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PAR 101

by: Joseph Notetaker
Joseph Notetaker

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Philosophy Notes week 1
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This 7 page Class Notes was uploaded by Joseph Notetaker on Thursday March 31, 2016. The Class Notes belongs to at University of North Carolina - Wilmington taught by in Fall 2015. Since its upload, it has received 30 views.


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Date Created: 03/31/16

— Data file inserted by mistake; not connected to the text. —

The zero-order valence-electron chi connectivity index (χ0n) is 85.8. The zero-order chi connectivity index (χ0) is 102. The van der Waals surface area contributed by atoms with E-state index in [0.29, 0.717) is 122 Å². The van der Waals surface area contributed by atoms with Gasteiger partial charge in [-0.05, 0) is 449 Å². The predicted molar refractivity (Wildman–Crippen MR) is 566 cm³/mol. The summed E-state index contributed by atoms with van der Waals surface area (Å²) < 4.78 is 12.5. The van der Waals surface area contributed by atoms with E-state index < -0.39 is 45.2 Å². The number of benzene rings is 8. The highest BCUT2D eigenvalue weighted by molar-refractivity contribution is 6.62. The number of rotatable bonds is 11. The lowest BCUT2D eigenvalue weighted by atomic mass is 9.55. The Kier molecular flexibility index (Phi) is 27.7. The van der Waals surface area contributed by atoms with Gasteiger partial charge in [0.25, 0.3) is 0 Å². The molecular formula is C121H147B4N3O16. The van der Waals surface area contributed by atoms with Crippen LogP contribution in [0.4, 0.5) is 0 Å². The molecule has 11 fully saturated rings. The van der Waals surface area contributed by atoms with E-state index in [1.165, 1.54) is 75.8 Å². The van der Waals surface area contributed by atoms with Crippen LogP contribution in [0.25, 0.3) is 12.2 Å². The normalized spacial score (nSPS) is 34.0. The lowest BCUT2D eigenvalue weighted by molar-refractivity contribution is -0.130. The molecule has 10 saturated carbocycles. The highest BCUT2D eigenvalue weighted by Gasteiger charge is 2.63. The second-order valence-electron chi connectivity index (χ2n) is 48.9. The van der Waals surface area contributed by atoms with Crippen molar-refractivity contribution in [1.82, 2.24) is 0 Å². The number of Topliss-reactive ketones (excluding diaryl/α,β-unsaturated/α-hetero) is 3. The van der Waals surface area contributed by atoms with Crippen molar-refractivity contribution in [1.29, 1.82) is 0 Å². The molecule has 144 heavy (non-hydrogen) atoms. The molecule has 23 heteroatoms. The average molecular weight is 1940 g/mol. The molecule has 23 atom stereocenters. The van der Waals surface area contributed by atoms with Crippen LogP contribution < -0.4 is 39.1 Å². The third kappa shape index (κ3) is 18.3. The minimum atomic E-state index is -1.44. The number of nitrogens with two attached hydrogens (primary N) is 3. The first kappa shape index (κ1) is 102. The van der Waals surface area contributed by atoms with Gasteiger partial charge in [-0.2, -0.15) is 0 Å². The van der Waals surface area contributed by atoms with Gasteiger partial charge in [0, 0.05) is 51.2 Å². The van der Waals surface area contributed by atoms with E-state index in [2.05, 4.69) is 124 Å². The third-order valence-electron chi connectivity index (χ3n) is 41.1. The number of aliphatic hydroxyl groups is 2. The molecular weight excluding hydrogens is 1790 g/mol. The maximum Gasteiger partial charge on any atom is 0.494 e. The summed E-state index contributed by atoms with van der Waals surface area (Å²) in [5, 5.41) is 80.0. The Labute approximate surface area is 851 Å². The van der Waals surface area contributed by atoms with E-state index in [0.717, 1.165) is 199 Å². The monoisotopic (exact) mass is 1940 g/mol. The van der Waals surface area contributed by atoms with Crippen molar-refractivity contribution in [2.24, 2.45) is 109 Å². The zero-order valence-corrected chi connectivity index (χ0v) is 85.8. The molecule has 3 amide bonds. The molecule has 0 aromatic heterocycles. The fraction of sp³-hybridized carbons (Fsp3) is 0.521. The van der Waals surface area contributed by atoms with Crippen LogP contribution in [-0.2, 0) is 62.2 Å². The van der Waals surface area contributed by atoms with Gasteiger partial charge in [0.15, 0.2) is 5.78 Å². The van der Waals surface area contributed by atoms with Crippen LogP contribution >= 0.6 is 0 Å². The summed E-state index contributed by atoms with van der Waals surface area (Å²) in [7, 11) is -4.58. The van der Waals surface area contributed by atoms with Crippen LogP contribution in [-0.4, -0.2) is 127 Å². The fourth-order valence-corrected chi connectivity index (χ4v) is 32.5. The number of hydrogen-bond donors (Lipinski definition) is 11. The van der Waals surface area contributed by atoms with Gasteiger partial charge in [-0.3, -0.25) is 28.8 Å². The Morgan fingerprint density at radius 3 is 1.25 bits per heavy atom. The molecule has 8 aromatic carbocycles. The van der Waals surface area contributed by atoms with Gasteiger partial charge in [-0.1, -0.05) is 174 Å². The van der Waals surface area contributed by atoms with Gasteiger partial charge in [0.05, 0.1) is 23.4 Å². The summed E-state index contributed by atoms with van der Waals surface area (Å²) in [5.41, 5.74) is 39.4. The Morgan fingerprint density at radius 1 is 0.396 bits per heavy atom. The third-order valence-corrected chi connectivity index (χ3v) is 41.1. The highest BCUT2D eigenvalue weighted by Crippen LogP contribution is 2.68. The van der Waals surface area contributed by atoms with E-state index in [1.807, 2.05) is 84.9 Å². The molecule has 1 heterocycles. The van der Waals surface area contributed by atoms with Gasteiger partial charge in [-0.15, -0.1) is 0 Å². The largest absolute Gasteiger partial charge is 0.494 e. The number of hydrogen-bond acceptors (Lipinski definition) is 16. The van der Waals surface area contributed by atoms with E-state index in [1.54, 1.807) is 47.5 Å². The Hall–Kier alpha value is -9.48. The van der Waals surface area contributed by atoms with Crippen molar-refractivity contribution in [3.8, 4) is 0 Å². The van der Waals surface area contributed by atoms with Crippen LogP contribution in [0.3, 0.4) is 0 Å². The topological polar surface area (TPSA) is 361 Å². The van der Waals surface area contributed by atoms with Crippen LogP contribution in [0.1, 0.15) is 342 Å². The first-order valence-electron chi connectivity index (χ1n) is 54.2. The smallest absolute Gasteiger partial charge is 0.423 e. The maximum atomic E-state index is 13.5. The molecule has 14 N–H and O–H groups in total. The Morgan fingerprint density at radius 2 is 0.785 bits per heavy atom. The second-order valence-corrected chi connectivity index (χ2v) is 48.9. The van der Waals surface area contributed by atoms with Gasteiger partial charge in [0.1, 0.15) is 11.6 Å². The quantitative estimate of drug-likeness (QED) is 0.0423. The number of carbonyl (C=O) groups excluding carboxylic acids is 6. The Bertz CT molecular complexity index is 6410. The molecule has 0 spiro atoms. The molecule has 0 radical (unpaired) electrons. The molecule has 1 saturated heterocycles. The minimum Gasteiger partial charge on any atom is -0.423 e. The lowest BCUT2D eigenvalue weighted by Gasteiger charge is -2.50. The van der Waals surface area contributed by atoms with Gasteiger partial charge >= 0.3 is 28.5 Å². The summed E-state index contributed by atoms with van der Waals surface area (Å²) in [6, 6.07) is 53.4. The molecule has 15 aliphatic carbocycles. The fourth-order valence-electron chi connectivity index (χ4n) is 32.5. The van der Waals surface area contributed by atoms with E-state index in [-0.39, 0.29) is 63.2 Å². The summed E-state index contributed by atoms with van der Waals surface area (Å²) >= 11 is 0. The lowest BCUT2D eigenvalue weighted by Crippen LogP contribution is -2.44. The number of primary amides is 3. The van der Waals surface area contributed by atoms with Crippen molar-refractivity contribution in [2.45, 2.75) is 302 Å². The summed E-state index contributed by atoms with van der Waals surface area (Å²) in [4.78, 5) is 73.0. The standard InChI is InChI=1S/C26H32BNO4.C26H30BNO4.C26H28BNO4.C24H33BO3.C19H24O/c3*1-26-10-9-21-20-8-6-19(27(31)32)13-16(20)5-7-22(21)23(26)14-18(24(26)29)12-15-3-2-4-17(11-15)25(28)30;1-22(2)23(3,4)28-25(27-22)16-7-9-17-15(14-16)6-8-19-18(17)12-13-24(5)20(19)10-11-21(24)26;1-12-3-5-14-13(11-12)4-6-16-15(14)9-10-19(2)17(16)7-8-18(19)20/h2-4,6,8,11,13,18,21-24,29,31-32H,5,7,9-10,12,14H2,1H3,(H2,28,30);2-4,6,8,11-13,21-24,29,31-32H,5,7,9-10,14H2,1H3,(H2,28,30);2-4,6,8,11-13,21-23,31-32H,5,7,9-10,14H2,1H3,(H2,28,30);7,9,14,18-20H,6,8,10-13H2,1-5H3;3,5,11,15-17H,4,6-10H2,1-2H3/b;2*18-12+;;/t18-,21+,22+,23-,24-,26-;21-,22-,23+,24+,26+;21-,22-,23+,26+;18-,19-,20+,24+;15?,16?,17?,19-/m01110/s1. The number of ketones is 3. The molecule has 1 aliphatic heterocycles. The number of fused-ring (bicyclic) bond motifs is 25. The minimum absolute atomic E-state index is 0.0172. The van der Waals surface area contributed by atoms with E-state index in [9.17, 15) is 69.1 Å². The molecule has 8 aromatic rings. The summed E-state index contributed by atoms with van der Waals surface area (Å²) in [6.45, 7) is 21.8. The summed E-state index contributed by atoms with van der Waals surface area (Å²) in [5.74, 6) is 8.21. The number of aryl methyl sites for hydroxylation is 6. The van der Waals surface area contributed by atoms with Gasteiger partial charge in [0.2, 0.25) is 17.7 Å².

Joseph Sharp PAR 101-003 11/8/2015 Absolute Freedom of Speech in a Civil Society John Stuart Mill, an influential nineteenth century English philosopher, wrote an argument for the freedom of speech in his book On Liberty. John Locke, another English philosopher before John Stuart Mill’s time, wrote a book The Second Treatise of Government which outlines the basic idea of western government. John Locke never explicitly addresses his opinion on the freedom of speech. This paper will explain Mill’s argument for free speech and argue for whether John Locke would agree or disagree with Mill’s opinion on free speech. Mill’s book On Liberty shows that Mill believes it is never justified to silence any opinion unless the opinion directly constitutes harmful action. Whether individuals or government are doing the silencing. In Mill’s words “If all mankind minus one, were of one opinion, and only one person were of the contrary opinion, mankind would be no more justified in silencing that one person, than he, if he had the power, would be justified in silencing mankind.”[Mill, p.14] Mill’s justification for his position of free speech is that silencing any opinion harms humanity. The only way people learn is through experience and discussion. When someone has a conceived notion about the world they would be a fool not to act based on that notion. That is until experience or discussion persuades them of a different notion of the truth. The limiting of personal expression disrupts this since silencing someone does not allow them to learn and understand. Instead they are arbitrarily told not to follow their own whim, not allowing them to understand why that whim may be harmful. This is harmful to the furthering of humanity and therefore humanity itself, since it impedes understanding. An opinion that someone has can either be accurate/true or it can be inaccurate/false. If an accurate opinion is being suppressed then the furthering of understanding and truthfulness it would provide would therefore be suppressed, causing all the benefit that the opinion/idea to not influence humanity. If the opinion being suppressed is inaccurate and the people suppressing the argument have a more accurate idea of the opinion suppressing the opinion is still harmful. This is because the people suppressing the false opinion should be able to refute the false opinion and defend their accurate opinion. This gives more weight and benefit to the truth. If the truth is never challenged it becomes a dead dogma and loses the value and benefit it has to society. Therefore the suppression of a false opinion would be harmful to societies as truths already established would never be challenged and will lose their benefit. Anyone suppressing an opinion must believe their understanding of the opinion is more truthful then the one that they’re suppressing. This means that the person suppressing the opinion assumes they’re infallible, but it is impossible for someone to be infallible. The suppressing of opinion can cause new truths and the progress of humanity to be denied. An objection to Mill’s argument is a suppressor can say they are not assuming they are infallible but that they are acting on best judgment. Mill’s response to this is being able to answer objections and refute contrary opinion is best judgement and completely acceptable. It is only the action of attempting to silence an opinion or dissent to an opinion is never justified. What Mill is saying is that someone should defend their own opinion to the fullest, but should never make any action to stop the voicing of contradicting views and opinions. Another objection to Mill’s argument is that through silencing an opinion the silencer is not assuming their infallibility, but protecting beliefs that are beneficial to society. This argument is problematic because the person attempting to silence the opinion is shifting their belief of infallibility from the opinion to what is best for society. This argument assumes that truth and benefit of humanity are separate when the seeking of truth should be the goal of humanity. It also still makes the assumption of someone being infallible, and infallible on what is best for society which is a dangerous assumption to make, and the most inhumane actions have come from this assumption. For example all genocides are based on this assumption. John Locke would agree with free speech but not to the full extent of Mill’s definition. John Locke would believe that silencing certain expressions would be necessary to maintain a civil society. An idea John Locke supports is that upon entering a civil society an individual submits to the majority. They give up their natural rights upon entering a civil society. People would do this as a choice and because they believe a civil society would better protect their lives, liberty, and estate better than natural law. John Locke defines natural law as the state where no person has power over others, and are free to do as they please. Mill’s idea of freedom of speech aligns with Locke’s definition of natural law. Natural law is the instinctual law where no person has power over another, and everyone can do what they please, and all punishment fits the crime. John Locke believes that natural law has to be given up to enter a civil society. Therefore the right for a person to act on their whim, and absolute freedom of expression is also given up. Civil society accomplishes this through establishing a settled known law, a known and indifferent judge, and the power to back and support the system. The civil society is built from representing the majority of the people and its one aim is to promote peace, safety, and public good. Therefore, going back to Mill’s quote, if the majority believed in an opinion, and also believed that contrary opinions could harm life, liberty and estate of the majority, the government and the people of the society would have the right to silence that opinion. This means that the government has the authority to decide what is the most beneficial to society. This is because the laws and government officials should represent the majority of the people. And if it is deemed necessary to silence expression of what the majority, and therefore the government, thinks is harmful then laws should be set in place to silence that opinion. A quote from John Locke that shows this belief is “But still it must be with his own consent, i.e. the consent of the majority, giving it either by themselves, or their representatives chosen by them” [Locke, sect. 140] The context of this quote is John Locke is talking about taxes and saying how the majority must be the ones who decide on taxes so that government cannot take money from people as they please. An objection to the argument that Locke would disagree with Mill; is civil society and therefore its government should come to Mill’s conclusion of free speech, and believe that silencing any opinion is harmful to society, causing the establishment of Mill’s philosophy of free speech in the civil society, and therefore its government. This objection is not valid because the government of a civil society in the view of John Locke would have the right to silence certain opinions that can harm the majority of the civil society. This is because there are a multitude of groups that in the eyes of the majority have irrational beliefs in which open rational discussion would be useless to persuade for a more logical view. For example if there was a group advocating for the dismantlement of the current government the civil government should be able to silence the group. This is because no amount of open rational discussion would change the group’s expression. Therefore instead of wasting time and resources on rational discussion, it would be more beneficial to the safety of the civil society to silence the views. The aims of a civil society is not to help every individual of the society to learn through trial and error. The goal of civil society is to protect the majority and the majority’s property. A civil society’s must use its resources as effectively as possible to properly protect the majorities’ life, freedom, and estate. If an opinion harms the majorities’ life, freedom, and estate it is not the role to only focus on an expression that directly causes harm, but to find what expression leads to harmful action. This is the best, and most effective way for a civil society to function, according to John Locke. The conclusion of this paper is that Mill beliefs in an absolute idea of the freedom of speech where no opinion should be silenced unless it directly causes harm. John Locke would believe in Mill’s idea of freedom in speech in the law of nature, but not within a civil society. Locke would believe that there would be times where the limiting of opinions would be necessary to maintain, and properly run a civil society. Citations Mill, John Stuart. On Liberty. Place of Publication Not Identified: Oxford U.P, 1924. Print. Locke, John, and Thomas Preston Peardon. The Second Treatise of Government. New York: Liberal Arts, 1952. Print.